When these nearly out-of-control urges came (and they always engulfed me in unexpected moments), I learned that if I did my deep breathing (see above), and if I could just HOLD ON for 5 minutes -- the overpowering urge to smoke would completely pass.

That is by far the single most important thing I learned -- the hard way -- about how to quit successfully.

Because I didn't know this, I failed 11 times. I finally stopped for good on my 12th try, in Spring 1985. It's the key to what has empowered me to stay smokefree for the past dozen years or so.

So know that out-of-control, very nearly irresistible urges to have "just one" are going to take you by surprise, like a sudden gale that seems to come from nowhere. This will happen one or more times in the coming months.

Every time it does, do your deep breathing (see above), hold on for 5 minutes -- you can do it -- and the urge will completely pass.

I'm convinced that this is the single most important secret to quitting for life.


 

A NOTE TO NONSMOKERS

If you live with a smoker, or are close friends with one: don't be a NAG about their smoking habit! (You can make noise about their smoking in the house or near you, because their second hand smoke hurts you – but don't nag them to quit. There's a BIG difference!)

Just three times a year you can ask your loved one – briefly – VERY briefly – to please quit smoking -- in VERY loving and warm tones. (Try surrounding your request with HONEST complements, keep it BRIEF, and they might be more open to hearing you.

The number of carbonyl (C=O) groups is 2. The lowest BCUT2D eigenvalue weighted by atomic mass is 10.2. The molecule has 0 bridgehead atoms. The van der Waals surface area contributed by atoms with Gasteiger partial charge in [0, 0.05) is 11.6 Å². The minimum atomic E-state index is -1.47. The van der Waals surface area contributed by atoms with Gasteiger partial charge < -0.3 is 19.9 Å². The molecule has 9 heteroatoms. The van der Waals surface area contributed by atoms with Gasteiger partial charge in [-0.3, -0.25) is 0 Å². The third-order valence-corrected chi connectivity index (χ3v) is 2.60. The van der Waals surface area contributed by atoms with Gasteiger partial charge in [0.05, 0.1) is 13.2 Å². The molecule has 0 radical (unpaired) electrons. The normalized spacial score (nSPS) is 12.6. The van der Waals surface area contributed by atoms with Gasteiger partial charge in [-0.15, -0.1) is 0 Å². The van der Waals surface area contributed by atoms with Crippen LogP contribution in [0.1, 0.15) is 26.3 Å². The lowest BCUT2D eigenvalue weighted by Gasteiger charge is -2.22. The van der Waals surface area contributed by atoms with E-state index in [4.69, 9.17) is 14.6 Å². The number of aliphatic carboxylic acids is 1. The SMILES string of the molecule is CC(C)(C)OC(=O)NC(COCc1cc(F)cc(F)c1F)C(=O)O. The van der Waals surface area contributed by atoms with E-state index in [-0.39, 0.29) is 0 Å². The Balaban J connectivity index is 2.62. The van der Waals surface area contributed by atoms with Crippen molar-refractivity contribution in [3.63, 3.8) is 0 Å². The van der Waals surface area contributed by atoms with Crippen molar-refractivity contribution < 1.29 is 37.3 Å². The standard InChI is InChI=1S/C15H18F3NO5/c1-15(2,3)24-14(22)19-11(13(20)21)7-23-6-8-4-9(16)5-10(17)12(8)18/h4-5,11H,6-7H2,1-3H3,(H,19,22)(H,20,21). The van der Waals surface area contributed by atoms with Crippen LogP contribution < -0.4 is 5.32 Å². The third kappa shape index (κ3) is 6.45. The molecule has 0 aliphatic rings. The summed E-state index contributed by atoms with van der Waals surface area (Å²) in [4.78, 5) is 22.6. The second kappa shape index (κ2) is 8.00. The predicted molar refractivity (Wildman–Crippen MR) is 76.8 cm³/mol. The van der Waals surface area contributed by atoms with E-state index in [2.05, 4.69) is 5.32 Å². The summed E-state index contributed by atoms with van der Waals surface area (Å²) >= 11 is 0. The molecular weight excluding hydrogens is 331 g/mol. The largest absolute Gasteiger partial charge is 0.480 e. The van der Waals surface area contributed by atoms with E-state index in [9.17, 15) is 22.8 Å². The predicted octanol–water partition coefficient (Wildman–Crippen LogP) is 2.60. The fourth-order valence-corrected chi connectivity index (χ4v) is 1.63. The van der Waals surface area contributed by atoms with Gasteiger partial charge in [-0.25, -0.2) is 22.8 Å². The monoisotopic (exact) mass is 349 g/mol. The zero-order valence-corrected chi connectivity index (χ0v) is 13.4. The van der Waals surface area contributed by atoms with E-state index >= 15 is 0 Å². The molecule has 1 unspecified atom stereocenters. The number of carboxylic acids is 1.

But if you speak up more than three times per YEAR, then you're a yukky, obnoxious NAG. Ick! And your beloved smoker will be so ANGRY with you that they'll keep smoking just to spite you. You'll be defeating your very purpose.

I ask nonsmokers to honor their smoking loved ones, and treat them like adults.

And if your loved ones are nagging you, don't fall into the old trap of hurting yourself by continuing to smoke out of your anger toward them. Instead, let them know how you feel.


The great motivational speaker and family therapist John Bradshaw has said,

"America is a nation of addicts. We're addicted not just to one thing, but often to several – like cigarettes, food, television, music, drugs, sex, even work. Each of these things is a kind of drug -- because each temporarily gets your mind off of your pain."

Bradshaw is right. He's talking about both current pain, such as anger, loneliness, or sadness --- and emotional pain we've carried with us since childhood, such as unmet childhood needs, like an absent father or abusive mother.

Sometimes, life is painful. It's supposed to be that way. All of us are faced with grief, loss and struggle. And it's by our struggles that we define and strengthen our character.

In my live talks and video for youth, I revive the ancient practice of initiation. As I initiate them into life, I let teens know that sometimes life will be painful.

"And when those moments come, you need to take the ADULT path," I tell the students, "and stay with the difficulty -- and not go lighting a cigarette, raiding the icebox, taking drugs, blasting music or switching on the TV -- or, going to work for too many long hours. All these are just ways of avoiding painful feelings and numbing them out."

If you stay with your pain, you'll begin to see what's causing it. And when you're ready, you can take a step to solve the problem.

FEEL -- AND YOU HEAL

One example: grieving your sadness to completion is the most effective way to heal it --rather than burying it, or carrying it with you deep inside for years. This is a core part of psychotherapy, and it works.

The same is true of anger – let your anger out in reasonable, mild little bits here and there, as you go along, right as things come up. This is better than letting it build up, and later exploding in rage.